Red Sox Dustin Pedroia: The Forgotten Warrior


The Boston Red Sox put together an interesting August that has extended into September, winning ballgames and playing spoiler to a number of playoff-hungry teams. They have another opportunity, however unlikely, against the Toronto Blue Jays in a three-game series, starting today on Canada’s Labour Day. Possibly tomorrow, a member of the Red Sox will want to begin his labor after sitting for so long with injury.

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Dustin Pedroia has been on the disabled list for what seems like ages. Utility player, and 2015 All-Star, Brock Holt and newly-acquired Josh Rutledge have served to replace Pedroia since the end of July with a right hamstring strain. It was the same injury that he had earlier in the season, and had to be shut down only a few days after being reactivated.

Tony Lee of ESPN covered the story, reporting that the intent of the Red Sox “for the past several weeks has been to make sure there is not another setback […] Pedroia was running the bases earlier in the morning and did not appear to hold back. He went hard first to third multiple times and slid into second on a mock stolen base attempt.”

According to Lee, “[Red Sox interim manager Torey] Lovullo said that Pedroia likely would play one game, take one off, then play two more before another day off, all in an effort to ease him back into action. Nothing is set in stone yet, but Lovullo said he should have a certain plan by Tuesday.” Pete Abraham of The Boston Globe tweeted a similar report:

So, the 32-year-old Mighty Mouse (he’s 5’9″) will likely make his return against the high-octane engine of the Blue Jays in front of the home crowd of Fenway Park.

Nothing against Pedroia, but should he bother coming back for the rest of the year?

Put down the pitchforks for a minute.

Think about it: there’s 21 games left in the regular season, and the Red Sox are 14 games back of the American League East division. They are 7.5 games back of the final wildcard spot, with seven teams between them and the Texas Rangers. Realistically, the playoffs are a hope that will sorely disappoint people if they believe in it. If anyone was to argue that Pedroia’s return would bring them to the promised land, those people must not understand how baseball is a team game. It’s not like Pedroia is going to score 80 points in a single game to overpower another team, like in some other sports.

At this point in the season, as well as the Red Sox are playing, the time should be spent more on seeing what the other players are capable of doing. If anything, Pedroia’s return should be evaluated more for his health for next season, if he must return this year at all. Other than his health, which could relapse again, what else could be the reason?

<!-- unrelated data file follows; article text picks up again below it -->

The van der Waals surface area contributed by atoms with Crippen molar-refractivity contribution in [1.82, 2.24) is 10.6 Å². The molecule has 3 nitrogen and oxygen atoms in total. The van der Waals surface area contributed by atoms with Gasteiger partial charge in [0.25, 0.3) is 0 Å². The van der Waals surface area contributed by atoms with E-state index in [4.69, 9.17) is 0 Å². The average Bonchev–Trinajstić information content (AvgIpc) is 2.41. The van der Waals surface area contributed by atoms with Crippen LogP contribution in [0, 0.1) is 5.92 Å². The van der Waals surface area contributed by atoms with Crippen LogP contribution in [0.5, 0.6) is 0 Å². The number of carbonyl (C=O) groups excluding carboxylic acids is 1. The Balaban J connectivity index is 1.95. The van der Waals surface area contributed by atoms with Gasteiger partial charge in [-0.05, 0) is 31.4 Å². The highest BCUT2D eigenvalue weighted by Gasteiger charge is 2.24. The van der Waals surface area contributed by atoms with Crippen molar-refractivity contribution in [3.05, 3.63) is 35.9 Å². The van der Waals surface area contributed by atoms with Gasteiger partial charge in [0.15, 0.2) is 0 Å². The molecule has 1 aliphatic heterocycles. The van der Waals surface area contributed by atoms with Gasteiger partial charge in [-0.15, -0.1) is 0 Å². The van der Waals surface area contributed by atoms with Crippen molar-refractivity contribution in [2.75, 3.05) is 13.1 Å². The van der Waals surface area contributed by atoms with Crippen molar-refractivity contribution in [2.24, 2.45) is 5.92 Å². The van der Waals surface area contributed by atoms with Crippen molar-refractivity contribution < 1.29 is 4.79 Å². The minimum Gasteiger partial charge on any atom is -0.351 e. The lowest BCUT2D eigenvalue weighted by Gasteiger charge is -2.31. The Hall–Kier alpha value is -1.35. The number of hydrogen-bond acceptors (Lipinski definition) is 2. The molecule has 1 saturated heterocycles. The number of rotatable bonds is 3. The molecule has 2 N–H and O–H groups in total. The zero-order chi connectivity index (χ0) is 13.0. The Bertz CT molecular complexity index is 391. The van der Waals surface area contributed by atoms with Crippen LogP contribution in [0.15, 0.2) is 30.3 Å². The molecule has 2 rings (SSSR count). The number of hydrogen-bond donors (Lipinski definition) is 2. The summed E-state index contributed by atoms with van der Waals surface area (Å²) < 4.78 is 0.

Are they going to trade the four-time All-Star? Are they evaluating the health of the 10-year veteran, who has led the team in hits and batting average for years, just to include him in some package for an ace starting pitcher? Are they going to release the 2007 rookie of the year and the 2008 AL MVP award winner from his contract that extends to 2022 and guarantees him $84 million with no buyout clause? Are Holt and Rutledge going to inspire the troops in the dugout, when the going gets tough and they need a spark in their hearts as well as on the field? All of these are possibilities, but so are purple elephants.

This season, in 303 at-bats, Pedroia hit a slash line of .287/.348/.426, while earning nine home runs and 34 RBIs. In only 75 games, Pedroia is still eighth for the present Red Sox roster for RBIs, just four runs behind Holt, and is sixth for home runs, one bash behind third baseman Pablo Sandoval.

Over three months, and a stellar career lasting a decade, should be big enough of a sample size to judge whether Pedroia’s skills have diminished. Any extended time in the field this September seems more like overkill or a pandering to the fans, who don’t want to see their hero hurt again when he could have rested for the next campaign. This almost-forgotten warrior hasn’t been a part of this recent Red Sox surge, but he’s earned the right to be remembered. He may want to play even more than Boston’s brass, which is why someone like David Ortiz, the face of the franchise, will have to tell him to scale it back to be ready for 2016. His trusted manager John Farrell is not there, as he’s trying to beat lymphoma, Lovullo wants to win now to keep his job (whether as an assistant or the headship), and the Red Sox execs have a new president of baseball operations, Dave Dombrowski, to please. The loyalty to Pedroia’s career is in serious question, which is not a time to pick up another injury and a label that he’s prone to it.

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